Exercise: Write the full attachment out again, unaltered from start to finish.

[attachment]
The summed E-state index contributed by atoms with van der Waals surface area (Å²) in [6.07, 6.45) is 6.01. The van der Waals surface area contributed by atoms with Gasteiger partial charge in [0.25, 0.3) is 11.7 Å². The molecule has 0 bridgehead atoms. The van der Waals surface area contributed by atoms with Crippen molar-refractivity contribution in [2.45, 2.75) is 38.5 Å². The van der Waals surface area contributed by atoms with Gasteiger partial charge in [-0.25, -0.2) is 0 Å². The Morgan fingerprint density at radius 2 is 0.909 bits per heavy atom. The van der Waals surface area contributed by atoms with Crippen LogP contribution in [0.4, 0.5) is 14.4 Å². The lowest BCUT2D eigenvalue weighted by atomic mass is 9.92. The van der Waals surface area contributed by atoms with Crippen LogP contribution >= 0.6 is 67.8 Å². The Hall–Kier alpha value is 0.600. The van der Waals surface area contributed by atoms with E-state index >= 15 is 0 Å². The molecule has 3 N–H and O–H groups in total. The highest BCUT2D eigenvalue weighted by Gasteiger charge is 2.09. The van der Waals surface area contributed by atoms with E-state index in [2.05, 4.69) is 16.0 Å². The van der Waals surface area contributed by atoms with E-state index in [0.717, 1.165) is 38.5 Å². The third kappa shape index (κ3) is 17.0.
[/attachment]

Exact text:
The summed E-state index contributed by atoms with van der Waals surface area (Å²) in [6.07, 6.45) is 6.01. The van der Waals surface area contributed by atoms with Gasteiger partial charge in [0.25, 0.3) is 11.7 Å². The molecule has 0 bridgehead atoms. The van der Waals surface area contributed by atoms with Crippen molar-refractivity contribution in [2.45, 2.75) is 38.5 Å². The van der Waals surface area contributed by atoms with Gasteiger partial charge in [-0.25, -0.2) is 0 Å². The Morgan fingerprint density at radius 2 is 0.909 bits per heavy atom. The van der Waals surface area contributed by atoms with Crippen LogP contribution in [0.4, 0.5) is 14.4 Å². The lowest BCUT2D eigenvalue weighted by atomic mass is 9.92. The van der Waals surface area contributed by atoms with Crippen LogP contribution >= 0.6 is 67.8 Å². The Hall–Kier alpha value is 0.600. The van der Waals surface area contributed by atoms with E-state index >= 15 is 0 Å². The molecule has 3 N–H and O–H groups in total. The highest BCUT2D eigenvalue weighted by Gasteiger charge is 2.09. The van der Waals surface area contributed by atoms with E-state index in [2.05, 4.69) is 16.0 Å². The van der Waals surface area contributed by atoms with E-state index in [0.717, 1.165) is 38.5 Å². The third kappa shape index (κ3) is 17.0.